[cryptography] airgaps in CAs
thierry.moreau at connotech.com
Sun Jan 8 10:50:55 EST 2012
Florian Weimer wrote:
> * Eugen Leitl:
>> Is anyone aware of a CA that actually maintains its signing
>> secrets on secured, airgapped machines, with transfers batched and
>> done purely by sneakernet?
> Does airgapping provide significant security benefits these days,
> compared to its costs?
> File systems are generally less robust than network stacks. USB
> auto-detection is somewhat difficult to control on COTS systems. So
> unless you build your own transfer mechanism, a single TCP port
> exposes less code, and code which has received more scrutiny.
> cryptography mailing list
> cryptography at randombit.net
About the same scrutiny that you need to make sure a single IP port
would be listening can be applied to preventing USB port leaks.
In practice, I had to configure a Linux kernel devoid of USB support as
a first motivation but it provided assurance about IP potential
vulnerabilities (I don't recall the details). Thereafter, the selection
of software packages was required for IP port restriction, but it also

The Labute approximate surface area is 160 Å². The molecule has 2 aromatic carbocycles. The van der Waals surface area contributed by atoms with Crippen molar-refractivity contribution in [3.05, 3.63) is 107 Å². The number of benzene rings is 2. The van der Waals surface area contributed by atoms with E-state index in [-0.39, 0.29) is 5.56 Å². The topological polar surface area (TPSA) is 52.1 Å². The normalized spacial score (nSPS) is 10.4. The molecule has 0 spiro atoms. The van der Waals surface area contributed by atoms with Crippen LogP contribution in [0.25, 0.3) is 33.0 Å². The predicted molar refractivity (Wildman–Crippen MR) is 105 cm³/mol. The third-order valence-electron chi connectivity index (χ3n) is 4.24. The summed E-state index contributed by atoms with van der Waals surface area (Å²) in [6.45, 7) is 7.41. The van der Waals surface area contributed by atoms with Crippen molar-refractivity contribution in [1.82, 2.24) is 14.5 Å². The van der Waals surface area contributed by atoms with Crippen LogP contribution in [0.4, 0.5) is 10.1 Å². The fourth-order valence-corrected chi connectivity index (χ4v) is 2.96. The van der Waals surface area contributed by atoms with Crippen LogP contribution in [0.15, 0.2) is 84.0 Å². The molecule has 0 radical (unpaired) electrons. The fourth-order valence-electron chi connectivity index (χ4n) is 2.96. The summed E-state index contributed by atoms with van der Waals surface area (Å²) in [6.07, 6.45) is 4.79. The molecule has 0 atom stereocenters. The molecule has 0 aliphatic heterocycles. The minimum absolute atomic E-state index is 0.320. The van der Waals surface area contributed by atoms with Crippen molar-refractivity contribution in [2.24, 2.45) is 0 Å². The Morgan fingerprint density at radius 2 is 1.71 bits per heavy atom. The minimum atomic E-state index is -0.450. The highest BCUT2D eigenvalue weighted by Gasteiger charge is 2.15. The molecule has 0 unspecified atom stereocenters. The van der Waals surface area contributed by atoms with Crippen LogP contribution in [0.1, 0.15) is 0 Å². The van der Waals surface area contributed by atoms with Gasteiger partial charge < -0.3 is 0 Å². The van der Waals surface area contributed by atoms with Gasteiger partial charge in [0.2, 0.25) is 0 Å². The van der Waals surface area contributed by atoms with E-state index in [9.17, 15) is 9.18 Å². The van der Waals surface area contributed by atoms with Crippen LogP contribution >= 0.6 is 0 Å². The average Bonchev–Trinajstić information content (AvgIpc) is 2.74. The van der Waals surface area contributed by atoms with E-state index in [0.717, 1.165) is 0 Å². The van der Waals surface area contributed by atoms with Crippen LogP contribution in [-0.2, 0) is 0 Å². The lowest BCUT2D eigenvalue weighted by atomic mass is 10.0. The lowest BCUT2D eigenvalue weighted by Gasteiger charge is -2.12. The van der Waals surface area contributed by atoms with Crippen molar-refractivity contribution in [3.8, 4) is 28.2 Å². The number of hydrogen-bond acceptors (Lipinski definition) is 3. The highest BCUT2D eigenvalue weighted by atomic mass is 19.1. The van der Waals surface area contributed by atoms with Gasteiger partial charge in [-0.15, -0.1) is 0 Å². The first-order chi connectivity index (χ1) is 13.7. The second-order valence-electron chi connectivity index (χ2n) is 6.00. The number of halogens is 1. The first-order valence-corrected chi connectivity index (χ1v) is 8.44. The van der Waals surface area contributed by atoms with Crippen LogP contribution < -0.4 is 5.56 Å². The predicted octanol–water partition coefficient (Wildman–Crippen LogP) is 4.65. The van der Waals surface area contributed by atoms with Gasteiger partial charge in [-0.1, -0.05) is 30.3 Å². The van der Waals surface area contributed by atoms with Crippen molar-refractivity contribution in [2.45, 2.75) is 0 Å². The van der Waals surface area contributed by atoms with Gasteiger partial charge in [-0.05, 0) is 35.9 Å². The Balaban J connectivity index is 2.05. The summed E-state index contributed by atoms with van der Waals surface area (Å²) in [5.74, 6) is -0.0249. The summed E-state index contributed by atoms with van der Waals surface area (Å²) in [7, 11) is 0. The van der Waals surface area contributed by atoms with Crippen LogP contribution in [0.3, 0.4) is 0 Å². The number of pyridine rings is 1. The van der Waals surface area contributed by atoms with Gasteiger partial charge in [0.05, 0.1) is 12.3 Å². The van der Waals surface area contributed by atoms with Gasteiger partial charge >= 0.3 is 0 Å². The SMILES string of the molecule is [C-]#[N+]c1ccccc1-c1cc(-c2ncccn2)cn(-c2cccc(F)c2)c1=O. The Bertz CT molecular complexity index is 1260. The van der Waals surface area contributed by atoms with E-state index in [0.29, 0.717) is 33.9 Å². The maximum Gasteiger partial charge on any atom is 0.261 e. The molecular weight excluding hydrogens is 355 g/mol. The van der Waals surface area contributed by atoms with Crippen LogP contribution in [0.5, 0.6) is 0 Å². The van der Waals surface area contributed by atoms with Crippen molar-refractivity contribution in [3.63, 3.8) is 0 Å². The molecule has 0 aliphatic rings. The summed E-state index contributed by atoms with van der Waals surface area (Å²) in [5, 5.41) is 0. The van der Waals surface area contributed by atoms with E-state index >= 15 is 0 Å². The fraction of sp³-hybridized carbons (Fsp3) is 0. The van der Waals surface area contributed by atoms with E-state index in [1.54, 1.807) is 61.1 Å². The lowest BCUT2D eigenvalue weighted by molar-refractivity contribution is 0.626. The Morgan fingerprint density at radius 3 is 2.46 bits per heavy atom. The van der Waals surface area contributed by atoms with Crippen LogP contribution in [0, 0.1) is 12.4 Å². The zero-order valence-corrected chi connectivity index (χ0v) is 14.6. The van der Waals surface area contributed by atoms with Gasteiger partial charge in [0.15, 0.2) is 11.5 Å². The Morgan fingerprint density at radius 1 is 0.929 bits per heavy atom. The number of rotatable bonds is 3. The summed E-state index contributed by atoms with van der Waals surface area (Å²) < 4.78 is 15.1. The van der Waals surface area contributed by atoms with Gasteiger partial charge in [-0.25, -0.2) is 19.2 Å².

provided assurance about file system leaks.
I guess you can not equate high security (whether is labeled "air gap"
or "IP port restricted") with any segment of the COTS system market.
With respect to the costs, both "air gap" and "IP port restricted" imply
higher operational costs: they require more direct physical contact with
the physical object (at least if you request *a*single*TCP* port, in
which case you don't get SSH).
Overall, "air gap" (and certified HSM) are public relations security
slogans. The real challenge in security encompasses key management and
authentication/authorization management, but you seldom see them
addressed in public records of secure operations (the ICANN DNSSEC root
KSK management is the exception).
- Thierry Moreau
CONNOTECH Experts-conseils inc.
9130 Place de Montgolfier
Montreal, QC, Canada H2M 2A1
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